Although the analagy may
seem a little on the ridiculus side, would you permit a government, or government
sanctioned organization to decide that you could no longer be named "Jim" unless
you had red hair? Or, not "Gregory" unless you passed the bar exam?
stop laughing at my rediculous analogy, try to think of a reason why restricting
.org names to non-profit organizations is justified, and the above isn't.
to agree, I like the idea and motivation behind a non-profit only TLD, but I dislike
I think organizations should have the right to choose their
name as they please. If we're going to let .tv or .to pass into the hands of organizations
that are not located in, or have nothing to do with those countries, why should we
enforce a restriction on .org?
Even if we like the idea of an enforced .org, it
is of course, completely unfair to revoke currently granted domains on this basis.
I imagine that won't ever happen. But changing the precident is just as bad. What
use is it to enforce .org for the future, if there are .org domains held now that
will continue to exist that do not meet the enforcement criteria? How does that help
the public in any way?
Non-profit organizations can protect their names through
traditional means of trademark. Looser, non-legal organizations cannot. Why does
there need to be enforcement when other means, such as trademarks protect the interests
of individual not-for-profits.
1.) The ability to determine one's own name, or
of an ogranization to determine it's own name, are cleary a fundamental right. Compramising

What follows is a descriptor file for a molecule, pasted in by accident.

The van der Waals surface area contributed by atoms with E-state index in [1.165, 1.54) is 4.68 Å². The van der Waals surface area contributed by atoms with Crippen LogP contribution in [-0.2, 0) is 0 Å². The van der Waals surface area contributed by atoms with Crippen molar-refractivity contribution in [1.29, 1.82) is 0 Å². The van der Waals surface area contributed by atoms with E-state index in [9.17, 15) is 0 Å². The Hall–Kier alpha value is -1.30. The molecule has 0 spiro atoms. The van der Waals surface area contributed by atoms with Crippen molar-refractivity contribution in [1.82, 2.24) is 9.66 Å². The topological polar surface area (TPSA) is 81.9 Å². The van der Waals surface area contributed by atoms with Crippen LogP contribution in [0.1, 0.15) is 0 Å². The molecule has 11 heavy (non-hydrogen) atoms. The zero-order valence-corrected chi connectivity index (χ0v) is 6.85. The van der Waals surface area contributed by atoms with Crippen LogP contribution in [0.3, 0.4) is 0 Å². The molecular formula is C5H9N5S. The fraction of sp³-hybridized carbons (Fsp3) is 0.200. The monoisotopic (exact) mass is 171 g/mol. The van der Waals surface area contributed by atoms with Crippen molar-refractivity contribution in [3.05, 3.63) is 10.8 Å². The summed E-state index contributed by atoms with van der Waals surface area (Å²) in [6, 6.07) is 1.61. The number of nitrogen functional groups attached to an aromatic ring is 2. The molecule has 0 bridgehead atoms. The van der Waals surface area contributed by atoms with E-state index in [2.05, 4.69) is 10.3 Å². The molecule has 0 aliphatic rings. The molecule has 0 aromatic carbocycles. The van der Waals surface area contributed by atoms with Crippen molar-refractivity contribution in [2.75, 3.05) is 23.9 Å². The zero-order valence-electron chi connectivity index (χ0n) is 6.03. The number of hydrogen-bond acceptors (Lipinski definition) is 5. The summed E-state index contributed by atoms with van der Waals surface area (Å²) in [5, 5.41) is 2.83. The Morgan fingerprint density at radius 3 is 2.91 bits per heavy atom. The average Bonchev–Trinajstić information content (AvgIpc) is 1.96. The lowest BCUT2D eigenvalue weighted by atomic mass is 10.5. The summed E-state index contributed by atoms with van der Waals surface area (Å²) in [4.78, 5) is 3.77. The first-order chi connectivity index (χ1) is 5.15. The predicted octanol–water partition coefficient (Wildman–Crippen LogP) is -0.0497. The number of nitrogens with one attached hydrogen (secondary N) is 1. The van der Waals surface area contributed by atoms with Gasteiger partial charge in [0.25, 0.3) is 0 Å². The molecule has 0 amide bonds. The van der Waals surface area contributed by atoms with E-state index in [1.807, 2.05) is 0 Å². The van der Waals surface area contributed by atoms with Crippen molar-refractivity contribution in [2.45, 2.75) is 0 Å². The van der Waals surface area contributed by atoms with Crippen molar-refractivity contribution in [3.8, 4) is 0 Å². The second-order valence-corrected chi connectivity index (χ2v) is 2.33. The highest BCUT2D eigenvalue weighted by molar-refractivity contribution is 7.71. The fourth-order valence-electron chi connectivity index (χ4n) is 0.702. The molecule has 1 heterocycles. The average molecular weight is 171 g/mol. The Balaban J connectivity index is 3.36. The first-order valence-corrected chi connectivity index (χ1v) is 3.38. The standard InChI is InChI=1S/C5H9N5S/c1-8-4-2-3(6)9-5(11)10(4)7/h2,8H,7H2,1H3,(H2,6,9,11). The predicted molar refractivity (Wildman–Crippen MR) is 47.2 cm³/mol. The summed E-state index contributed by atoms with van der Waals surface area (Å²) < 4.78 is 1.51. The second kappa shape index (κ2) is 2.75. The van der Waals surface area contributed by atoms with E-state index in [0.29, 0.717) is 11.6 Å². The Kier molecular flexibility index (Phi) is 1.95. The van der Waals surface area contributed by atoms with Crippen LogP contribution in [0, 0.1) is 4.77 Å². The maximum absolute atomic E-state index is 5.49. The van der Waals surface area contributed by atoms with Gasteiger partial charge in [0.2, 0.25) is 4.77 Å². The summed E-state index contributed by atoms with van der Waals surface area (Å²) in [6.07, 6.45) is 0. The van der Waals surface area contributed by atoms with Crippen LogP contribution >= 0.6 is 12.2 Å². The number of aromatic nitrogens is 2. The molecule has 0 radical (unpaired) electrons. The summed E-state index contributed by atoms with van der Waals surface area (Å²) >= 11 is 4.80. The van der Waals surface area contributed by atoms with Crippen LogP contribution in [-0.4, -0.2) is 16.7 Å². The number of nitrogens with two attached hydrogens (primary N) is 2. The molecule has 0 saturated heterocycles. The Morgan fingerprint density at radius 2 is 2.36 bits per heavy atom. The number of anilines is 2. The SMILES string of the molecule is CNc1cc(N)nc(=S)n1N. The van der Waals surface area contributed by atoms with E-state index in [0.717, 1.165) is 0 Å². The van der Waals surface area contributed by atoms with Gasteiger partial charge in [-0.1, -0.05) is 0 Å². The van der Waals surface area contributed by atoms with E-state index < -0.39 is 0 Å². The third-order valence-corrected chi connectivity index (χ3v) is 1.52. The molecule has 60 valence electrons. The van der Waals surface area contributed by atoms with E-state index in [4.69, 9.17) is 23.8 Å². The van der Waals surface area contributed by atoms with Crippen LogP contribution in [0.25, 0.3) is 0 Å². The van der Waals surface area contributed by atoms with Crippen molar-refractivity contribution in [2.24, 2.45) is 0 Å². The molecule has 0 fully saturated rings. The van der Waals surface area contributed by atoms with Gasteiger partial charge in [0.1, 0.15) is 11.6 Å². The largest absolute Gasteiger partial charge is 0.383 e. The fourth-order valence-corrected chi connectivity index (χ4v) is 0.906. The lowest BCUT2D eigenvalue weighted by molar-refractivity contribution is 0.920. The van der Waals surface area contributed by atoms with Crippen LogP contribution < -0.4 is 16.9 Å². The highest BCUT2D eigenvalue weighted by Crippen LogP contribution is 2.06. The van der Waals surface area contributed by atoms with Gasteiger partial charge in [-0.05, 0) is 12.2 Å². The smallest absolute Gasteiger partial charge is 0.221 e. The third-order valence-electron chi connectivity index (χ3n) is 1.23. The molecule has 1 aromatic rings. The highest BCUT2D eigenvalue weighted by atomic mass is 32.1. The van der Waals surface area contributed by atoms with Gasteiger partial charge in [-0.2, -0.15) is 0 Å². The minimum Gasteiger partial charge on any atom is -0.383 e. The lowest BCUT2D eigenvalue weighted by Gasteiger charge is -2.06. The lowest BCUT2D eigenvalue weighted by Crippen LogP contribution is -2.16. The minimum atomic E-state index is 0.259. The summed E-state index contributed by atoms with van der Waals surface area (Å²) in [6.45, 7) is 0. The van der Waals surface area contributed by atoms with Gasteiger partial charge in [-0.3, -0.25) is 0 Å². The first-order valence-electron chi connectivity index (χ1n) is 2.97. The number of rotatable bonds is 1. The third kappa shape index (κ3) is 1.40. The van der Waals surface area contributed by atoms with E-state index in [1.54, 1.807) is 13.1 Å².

this may not lead to the end of humanity, but I do believe it to be a very wrong
path to go down.
2.) Restricting .org does not seem to be in the public's best
interest, or particularly desired.
3.) It is totally unreasonable to revoke .org
domains granted when things were unenforced. With these domains continueing to exist,
how is the public's collective interest served by enforcing the rule for the future.
.org will not assuradly = a not-for-profit any more than it does today. Unless you
revoke the current .orgs, which is by all views, completely unreasonable, enforcing
.org for the future doesn't do anything meaningful.
4.) Because individual .org's
are legal entities, they can protect their interests with trademark. Perhaps a legal
precident does need to be set that when trademarked company foo owns foo.com as well
as foo.org, and the not-for-profit foo has a similar (or the same) trademark, that
the .org should rightly be granted to the not-for-profit, and the .com rightly be
granted to the commercial entity. The previously stated intention of .org sets up
justification for this interpretation, and the statement of that intent *should*
continue for this and similar reasons. However, it shouldn't be enforced.
I think it's clear ICANN exists in a way that it's motiveations push it directly
away from the world's public interest, which it is supposed to represent, I'll hold
off ranting on that. I personally don't see any way ICANN can be 'fixed' or replaced
at this point.